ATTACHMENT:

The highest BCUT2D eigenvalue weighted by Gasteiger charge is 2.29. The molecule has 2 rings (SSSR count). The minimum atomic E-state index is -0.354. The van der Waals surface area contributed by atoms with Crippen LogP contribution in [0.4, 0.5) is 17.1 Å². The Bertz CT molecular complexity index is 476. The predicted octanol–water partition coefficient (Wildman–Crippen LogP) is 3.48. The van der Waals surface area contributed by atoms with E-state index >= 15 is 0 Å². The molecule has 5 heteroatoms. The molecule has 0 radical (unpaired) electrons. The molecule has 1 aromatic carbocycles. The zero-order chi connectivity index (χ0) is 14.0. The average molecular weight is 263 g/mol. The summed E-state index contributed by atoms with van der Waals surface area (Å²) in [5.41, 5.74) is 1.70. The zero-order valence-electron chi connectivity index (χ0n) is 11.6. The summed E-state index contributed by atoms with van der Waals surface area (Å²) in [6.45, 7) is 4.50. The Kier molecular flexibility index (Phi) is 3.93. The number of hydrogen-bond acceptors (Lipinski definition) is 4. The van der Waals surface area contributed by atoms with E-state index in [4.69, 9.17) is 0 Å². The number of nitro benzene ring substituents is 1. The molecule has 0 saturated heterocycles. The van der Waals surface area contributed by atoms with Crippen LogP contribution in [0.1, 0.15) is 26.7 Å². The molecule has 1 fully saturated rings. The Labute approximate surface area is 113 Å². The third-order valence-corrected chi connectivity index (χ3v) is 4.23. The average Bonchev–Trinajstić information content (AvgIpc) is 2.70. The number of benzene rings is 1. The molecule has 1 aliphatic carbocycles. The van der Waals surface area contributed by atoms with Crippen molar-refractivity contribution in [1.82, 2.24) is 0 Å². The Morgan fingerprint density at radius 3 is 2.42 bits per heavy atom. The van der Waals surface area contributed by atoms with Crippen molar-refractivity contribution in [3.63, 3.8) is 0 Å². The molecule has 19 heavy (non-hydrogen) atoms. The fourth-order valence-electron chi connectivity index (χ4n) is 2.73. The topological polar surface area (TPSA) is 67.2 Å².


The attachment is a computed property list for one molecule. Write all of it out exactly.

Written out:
The highest BCUT2D eigenvalue weighted by Gasteiger charge is 2.29. The molecule has 2 rings (SSSR count). The minimum atomic E-state index is -0.354. The van der Waals surface area contributed by atoms with Crippen LogP contribution in [0.4, 0.5) is 17.1 Å². The Bertz CT molecular complexity index is 476. The predicted octanol–water partition coefficient (Wildman–Crippen LogP) is 3.48. The van der Waals surface area contributed by atoms with E-state index >= 15 is 0 Å². The molecule has 5 heteroatoms. The molecule has 0 radical (unpaired) electrons. The molecule has 1 aromatic carbocycles. The zero-order chi connectivity index (χ0) is 14.0. The average molecular weight is 263 g/mol. The summed E-state index contributed by atoms with van der Waals surface area (Å²) in [5.41, 5.74) is 1.70. The zero-order valence-electron chi connectivity index (χ0n) is 11.6. The summed E-state index contributed by atoms with van der Waals surface area (Å²) in [6.45, 7) is 4.50. The Kier molecular flexibility index (Phi) is 3.93. The number of hydrogen-bond acceptors (Lipinski definition) is 4. The van der Waals surface area contributed by atoms with E-state index in [4.69, 9.17) is 0 Å². The number of nitro benzene ring substituents is 1. The molecule has 0 saturated heterocycles. The van der Waals surface area contributed by atoms with Crippen LogP contribution in [0.1, 0.15) is 26.7 Å². The molecule has 1 fully saturated rings. The Labute approximate surface area is 113 Å². The third-order valence-corrected chi connectivity index (χ3v) is 4.23. The average Bonchev–Trinajstić information content (AvgIpc) is 2.70. The number of benzene rings is 1. The molecule has 1 aliphatic carbocycles. The van der Waals surface area contributed by atoms with Crippen molar-refractivity contribution in [1.82, 2.24) is 0 Å². The Morgan fingerprint density at radius 3 is 2.42 bits per heavy atom. The van der Waals surface area contributed by atoms with Crippen molar-refractivity contribution in [3.63, 3.8) is 0 Å². The molecule has 19 heavy (non-hydrogen) atoms. The fourth-order valence-electron chi connectivity index (χ4n) is 2.73. The topological polar surface area (TPSA) is 67.2 Å².